Paralyzed Woman's $82.6M Award Stands

Ford argued that its design met federal safety standards

By Eric S. Page
|  Monday, Nov 30, 2009  |  Updated 10:46 AM PDT
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Paralyzed Woman's $82.6M Award Stands

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Twenty-seven men who received prostate brachytherapy at the Philadelphia VA and four veterans' wives are seeking a total $58 million in damages for radiation errors at the hospital from 2002 to 2008, according to documents obtained by The Inquirer through a Freedom of Information Act request.

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The Supreme Court has left in place an $82.6 million award to a woman who was paralyzed after her Ford Explorer rolled over.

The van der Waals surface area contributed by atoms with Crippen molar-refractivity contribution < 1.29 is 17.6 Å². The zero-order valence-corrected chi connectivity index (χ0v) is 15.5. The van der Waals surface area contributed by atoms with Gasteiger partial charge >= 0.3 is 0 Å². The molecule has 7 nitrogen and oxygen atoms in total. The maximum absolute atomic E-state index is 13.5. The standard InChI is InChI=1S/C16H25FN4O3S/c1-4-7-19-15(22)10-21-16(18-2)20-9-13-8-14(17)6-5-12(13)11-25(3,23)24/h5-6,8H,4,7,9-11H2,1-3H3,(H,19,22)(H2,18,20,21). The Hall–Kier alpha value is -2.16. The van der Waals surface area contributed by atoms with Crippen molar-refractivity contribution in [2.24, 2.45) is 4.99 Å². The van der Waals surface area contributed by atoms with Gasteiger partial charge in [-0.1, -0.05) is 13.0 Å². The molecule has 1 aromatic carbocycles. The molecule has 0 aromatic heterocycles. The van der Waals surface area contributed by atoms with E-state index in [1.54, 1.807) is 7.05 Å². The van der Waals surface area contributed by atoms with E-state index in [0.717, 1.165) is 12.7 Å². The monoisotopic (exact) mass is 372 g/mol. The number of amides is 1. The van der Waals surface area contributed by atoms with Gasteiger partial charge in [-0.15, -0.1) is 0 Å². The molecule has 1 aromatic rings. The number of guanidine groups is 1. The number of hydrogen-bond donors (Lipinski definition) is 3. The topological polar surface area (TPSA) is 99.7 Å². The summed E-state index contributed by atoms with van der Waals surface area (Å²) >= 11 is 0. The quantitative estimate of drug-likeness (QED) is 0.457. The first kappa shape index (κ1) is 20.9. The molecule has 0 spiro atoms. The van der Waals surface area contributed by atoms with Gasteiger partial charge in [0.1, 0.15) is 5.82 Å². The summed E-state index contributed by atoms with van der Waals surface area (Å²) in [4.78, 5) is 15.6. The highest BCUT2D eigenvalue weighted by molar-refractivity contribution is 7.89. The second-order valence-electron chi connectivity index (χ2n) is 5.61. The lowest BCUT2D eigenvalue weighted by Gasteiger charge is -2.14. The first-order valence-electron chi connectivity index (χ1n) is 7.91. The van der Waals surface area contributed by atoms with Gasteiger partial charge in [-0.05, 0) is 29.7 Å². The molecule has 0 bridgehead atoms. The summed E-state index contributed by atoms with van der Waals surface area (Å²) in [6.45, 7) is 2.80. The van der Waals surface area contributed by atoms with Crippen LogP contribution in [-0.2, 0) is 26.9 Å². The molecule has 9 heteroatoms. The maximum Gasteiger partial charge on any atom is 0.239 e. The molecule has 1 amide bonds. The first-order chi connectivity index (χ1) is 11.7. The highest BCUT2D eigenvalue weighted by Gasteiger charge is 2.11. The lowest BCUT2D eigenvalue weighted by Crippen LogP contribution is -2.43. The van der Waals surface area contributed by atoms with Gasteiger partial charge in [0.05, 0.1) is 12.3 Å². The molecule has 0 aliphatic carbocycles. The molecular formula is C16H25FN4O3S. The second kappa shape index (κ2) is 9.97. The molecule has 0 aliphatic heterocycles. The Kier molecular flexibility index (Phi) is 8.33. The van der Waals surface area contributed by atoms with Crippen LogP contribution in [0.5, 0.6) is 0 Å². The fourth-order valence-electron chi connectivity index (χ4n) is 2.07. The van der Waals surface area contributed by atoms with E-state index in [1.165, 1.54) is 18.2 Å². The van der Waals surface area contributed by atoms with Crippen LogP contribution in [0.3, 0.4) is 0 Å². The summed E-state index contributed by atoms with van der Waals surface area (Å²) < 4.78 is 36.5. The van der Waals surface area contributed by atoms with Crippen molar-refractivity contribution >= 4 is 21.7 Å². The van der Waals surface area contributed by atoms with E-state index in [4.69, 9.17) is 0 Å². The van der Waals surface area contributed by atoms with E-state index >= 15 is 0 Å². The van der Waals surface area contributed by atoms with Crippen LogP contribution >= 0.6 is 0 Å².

The justices on Monday rejected Ford Motor Co.'s challenge to the portion of the award, $55 million, that was intended as punitive damages. Ford argued that it should not be punished because its design of the vehicle met federal safety standards.

A California state appeals court earlier rejected Ford's contention and upheld the award to Benetta Buell-Wilson.

She was driving on an interstate east of San Diego in January 2002 when she swerved to avoid a metal object and lost control of her 1997 Explorer, which rolled more than four times. The mother of two was paralyzed from the waist down when the roof collapsed on her neck, severing her spine. The jury concluded Ford knew the Explorer had design defects that made it prone to rollovers in emergency maneuvers and the collapse of its roof.

Initially, Buell-Wilson as awarded $369 million by the jury, but courts have subsequently reduced the size of the award.

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